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Transgender women, breastfeeding and drug regimens

Impact Ethics by Martha Paynter 15 March 2018

The recent publication of a case report of induced lactation in a transgender woman, and reactions to it, are cause for critical examination of myths surrounding drug use in lactation and the impulse to restrict transgender bodies. “We need to make sure it is pure and hormone free,” a critic says of the human milk produced by the transgender woman patient, who used medications to induce lactation (domperidone) and to block testosterone production (spironolactone). Yet, human milk is not “pure” or “hormone free.”

The pituitary hormones prolactin and oxytocin are responsible for milk production and “let down” from the breast/chest. The bioactive ingredients of human milk include dozens of endogenous hormones. Hormonal contraception (progestin alone or combined with estrogen) is commonly-used for pregnancy prevention in the postpartum period. Historically, concern with use of hormonal contraception during lactation lay more with potential reduction of milk supply than on adverse effect of transfer to the infant. A recent systematic review found no evidence of negative impact of combined oral contraceptives by lactating people on infant health, growth or development when initiated after six weeks postpartum.  Hormonal oral contraceptives are considered safe and are widely used during lactation.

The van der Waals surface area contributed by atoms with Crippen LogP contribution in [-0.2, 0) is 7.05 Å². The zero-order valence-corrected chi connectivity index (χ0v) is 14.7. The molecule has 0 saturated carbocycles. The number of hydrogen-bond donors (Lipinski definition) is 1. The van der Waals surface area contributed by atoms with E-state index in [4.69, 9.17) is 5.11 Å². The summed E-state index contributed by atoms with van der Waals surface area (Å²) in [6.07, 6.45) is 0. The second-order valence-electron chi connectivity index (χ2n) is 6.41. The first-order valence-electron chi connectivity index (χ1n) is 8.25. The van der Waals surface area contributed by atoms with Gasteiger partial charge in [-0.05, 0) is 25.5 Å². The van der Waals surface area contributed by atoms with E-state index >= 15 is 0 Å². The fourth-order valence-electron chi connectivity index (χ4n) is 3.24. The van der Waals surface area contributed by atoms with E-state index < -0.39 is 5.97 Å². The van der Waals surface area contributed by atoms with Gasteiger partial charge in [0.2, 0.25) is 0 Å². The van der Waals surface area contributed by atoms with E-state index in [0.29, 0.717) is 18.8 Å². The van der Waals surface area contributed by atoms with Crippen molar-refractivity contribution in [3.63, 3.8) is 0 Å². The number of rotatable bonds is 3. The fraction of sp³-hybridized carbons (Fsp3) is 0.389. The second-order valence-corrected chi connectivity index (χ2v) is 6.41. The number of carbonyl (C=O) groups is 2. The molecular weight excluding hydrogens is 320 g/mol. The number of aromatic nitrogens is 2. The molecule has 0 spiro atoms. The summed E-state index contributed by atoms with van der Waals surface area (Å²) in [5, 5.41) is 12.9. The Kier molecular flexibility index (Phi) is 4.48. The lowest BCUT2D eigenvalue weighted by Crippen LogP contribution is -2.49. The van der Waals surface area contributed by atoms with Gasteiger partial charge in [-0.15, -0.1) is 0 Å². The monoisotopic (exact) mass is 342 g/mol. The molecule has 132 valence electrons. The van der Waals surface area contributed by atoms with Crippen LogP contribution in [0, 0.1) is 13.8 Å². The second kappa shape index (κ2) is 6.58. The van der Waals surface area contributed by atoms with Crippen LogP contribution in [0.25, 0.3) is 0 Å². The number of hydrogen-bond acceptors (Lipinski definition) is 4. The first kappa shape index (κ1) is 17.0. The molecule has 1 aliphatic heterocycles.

In fact, most drugs are compatible with breastfeeding/chestfeeding. Misunderstanding about the safety of most drugs, which are shared by clinicians, the public and lactating parents, contributes to poor breastfeeding/chestfeeding rates.

The World Health Organization recommends exclusive breastfeeding/chestfeeding for the first six months of life because of clear benefits to infant health and well-being. Yet in Canada, only 26% of infants are exclusively breastfed/chestfed for the first six months.

Breastfeeding/chestfeeding parents are routinely misinformed about drug risks and advised to stop breastfeeding/chestfeeding for surgery, viral and bacterial illnesses, pain relief, and other therapies. Most drugs pass into milk but do so in such trace amounts they are unlikely to adversely affect infants. Adverse effects must be weighed against the risks of milk substitutes, of which the public is also routinely unaware.  An increasingly relevant example is that breastfeeding/chestfeeding is recommended among parents in pharmacological opioid dependence treatment programs, as trace opioid is less damaging to their vulnerable infants than formula preparations.

Notably, a greater threat to the illusive “purity” of human milk is not medication, but pollution.  Researchers first found DDT in human milk in 1951, and we now have almost seventy years of evidence of widespread contamination of human milk with bisphenol A, polybrominated diphenyl ethers, hexachlorobenzene, and cyclodiene pesticides. Despite these findings, breastfeeding/chestfeeding remains the best food for infants. Efforts to improve human milk “purity” should focus on environmental regulation and restriction of polluting industries, not individual parents whose medication regimens are usually compatible with lactation.